2 November marks All Souls’ Day, a significant event in the Catholic Church calendar which commemorates the faithful departed.
In a gesture of homage to this day, here are a few images from the cemetery adjacent to San Miniato in Florence.
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Thinking about commemoration, have you heard about the lovely ‘Every Man Remembered’ project which aims to have someone remember each of the World War I dead from all the Commonwealth forces?
The list even includes a 57 year old Royal Navy bandsman from Venice – http://www.everymanremembered.org/profiles/soldier/2867014/ – isn’t that poignant? I just had a look in the Venice phone book and there are still people of the same name here.
At the moment of writing, there are still 987,294 not commemorated.
That is an enormous project!
I love the photos. I admit I don’t remember this in Florence. The sculptures are beautiful. Very moving.
There’s a lot of skill and attention to detail in those sculptures, Andrew. Someone took pride in his work. (I’m making an assumption that the sculptors were male, but who knows?)
What a lovely one – I also find the sculpture of the couple especially touching.
We are missing our Anglican priest who normally conducts a short service in the Protestant section on San Michele today. I probably told you that last year we felt privileged to hear Ezra Pound’s daughter read one of his poems afterwards.
Ciao, Caroline. Gosh, you’ve had some good experiences in Venice.
Is your priest gone for ever, or just temporarily?
How is la signorina Mimi?
Aren’t the sculptures well executed?
Do I seem to remember there are other modern sculptures apparently by the same artist? I remember thinking they were nice, especially the couple.
Fr. H. has been having medical treatment in London but we hope he’ll be back later this month.
Mimi is fairly happy & good most of the time, although she has her less good moments. Now the communal heating is on, during the daytime she’s particularly enjoying lying on the terrace of her kitty villa adjacent to both the radiator & the balcony doors, in the sun – although I think she actually gets too hot sometimes! She’s also still spending the odd hour on the balcony – October was a lovely month and it’s still quite warm in the sun from late morning to late afternoon.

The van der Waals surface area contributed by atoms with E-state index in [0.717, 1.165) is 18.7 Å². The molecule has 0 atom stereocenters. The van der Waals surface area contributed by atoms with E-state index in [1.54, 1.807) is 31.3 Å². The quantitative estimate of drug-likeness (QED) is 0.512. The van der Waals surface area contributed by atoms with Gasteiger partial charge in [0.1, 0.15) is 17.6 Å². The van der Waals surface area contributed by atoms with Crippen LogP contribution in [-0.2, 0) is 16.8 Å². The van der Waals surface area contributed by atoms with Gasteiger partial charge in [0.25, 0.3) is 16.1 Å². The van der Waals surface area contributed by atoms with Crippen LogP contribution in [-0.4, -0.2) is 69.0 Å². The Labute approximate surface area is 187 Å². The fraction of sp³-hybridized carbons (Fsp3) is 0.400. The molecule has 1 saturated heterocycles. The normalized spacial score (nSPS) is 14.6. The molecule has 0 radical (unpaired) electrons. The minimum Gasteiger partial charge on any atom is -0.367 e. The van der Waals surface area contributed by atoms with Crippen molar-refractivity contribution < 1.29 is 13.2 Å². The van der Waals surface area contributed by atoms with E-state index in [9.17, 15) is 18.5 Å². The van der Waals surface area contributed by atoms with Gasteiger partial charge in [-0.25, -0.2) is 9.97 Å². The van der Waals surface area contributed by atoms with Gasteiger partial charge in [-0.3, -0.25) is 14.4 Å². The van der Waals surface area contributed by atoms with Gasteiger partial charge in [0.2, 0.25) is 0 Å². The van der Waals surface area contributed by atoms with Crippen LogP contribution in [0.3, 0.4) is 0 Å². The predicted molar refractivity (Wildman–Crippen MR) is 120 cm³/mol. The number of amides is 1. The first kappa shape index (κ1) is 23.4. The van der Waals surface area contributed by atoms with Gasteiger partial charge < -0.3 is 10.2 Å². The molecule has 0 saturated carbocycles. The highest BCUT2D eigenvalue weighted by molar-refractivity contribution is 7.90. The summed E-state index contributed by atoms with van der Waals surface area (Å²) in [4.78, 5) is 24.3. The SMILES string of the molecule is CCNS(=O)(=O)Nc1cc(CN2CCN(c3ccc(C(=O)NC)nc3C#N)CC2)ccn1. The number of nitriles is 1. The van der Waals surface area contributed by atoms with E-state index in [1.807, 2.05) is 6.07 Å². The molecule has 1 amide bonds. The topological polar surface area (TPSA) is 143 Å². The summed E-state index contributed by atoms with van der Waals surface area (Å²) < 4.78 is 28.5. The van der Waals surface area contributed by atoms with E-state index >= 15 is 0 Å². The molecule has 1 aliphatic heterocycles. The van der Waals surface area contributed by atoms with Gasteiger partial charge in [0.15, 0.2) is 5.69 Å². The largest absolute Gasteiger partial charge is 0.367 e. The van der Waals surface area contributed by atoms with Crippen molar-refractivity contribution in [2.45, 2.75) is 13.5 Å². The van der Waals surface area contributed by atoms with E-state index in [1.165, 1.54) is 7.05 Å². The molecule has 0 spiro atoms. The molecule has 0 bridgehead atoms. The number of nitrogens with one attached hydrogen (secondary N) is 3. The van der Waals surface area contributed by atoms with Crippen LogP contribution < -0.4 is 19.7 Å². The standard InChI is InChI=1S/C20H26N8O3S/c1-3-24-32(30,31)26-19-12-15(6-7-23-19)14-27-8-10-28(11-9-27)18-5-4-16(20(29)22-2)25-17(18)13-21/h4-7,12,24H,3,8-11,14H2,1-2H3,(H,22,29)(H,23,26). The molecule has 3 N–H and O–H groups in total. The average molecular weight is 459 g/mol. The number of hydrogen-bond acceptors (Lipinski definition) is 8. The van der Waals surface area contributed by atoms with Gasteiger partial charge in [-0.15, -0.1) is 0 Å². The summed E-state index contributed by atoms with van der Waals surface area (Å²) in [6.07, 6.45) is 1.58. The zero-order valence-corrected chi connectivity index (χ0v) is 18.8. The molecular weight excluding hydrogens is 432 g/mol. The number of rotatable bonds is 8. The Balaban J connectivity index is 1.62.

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I’ll be looking more closely next year, Caroline.
I hope Fr H will soon be back with you.
Tell Mimi that Minx is not enjoying the early hot weather any more than her owner is.
Yes, beautiful cemetries. Someone said that a culture can be judged by the way it looks after the ‘dearly departed’.
How to judge our cemetries? ( plastic fading flowers blowing in the wind) or our culture!
And, lots of weeds and mould, Gerard. We’re in trouble.
Eight years ago on November 2, I didn’t realize what an important day it was in Italy and spent my morning on a vaporetto to Murano packed with families with bouquets of flowers on their way to San Michele.
I didn’t get to visit San Michele until my return to Venice in 2012. Even without all those families it was still a moving experience.
I visited another cemetery in Venice with you and Kathleen at Malamoco in 2010 (across from the cat sanctuary).
Grazie mille for the memories….even if it’s still November 1 here on this side of the International Date Line.
And that should say six years ago….in 2008. I’m just trying to make the years go faster so I can get back to Venezia.
I have lost that memory (the cemetery at Malamocco) from my hard drive, Michele!
Beautiful. I love those pictures. I visited Florence once and would love to go back.
Thank you, Phil. I hope you get back there one day!
Beautiful photographs Y. Some of those monuments are so touching, I wonder who the young couple was? Aren’t those cypress trees amazing? Wow.
I did read the inscriptions, but can’t remember the details about the couple. I promise to do better when I return next spring. The cemetery is huge, I hadn’t realised before.
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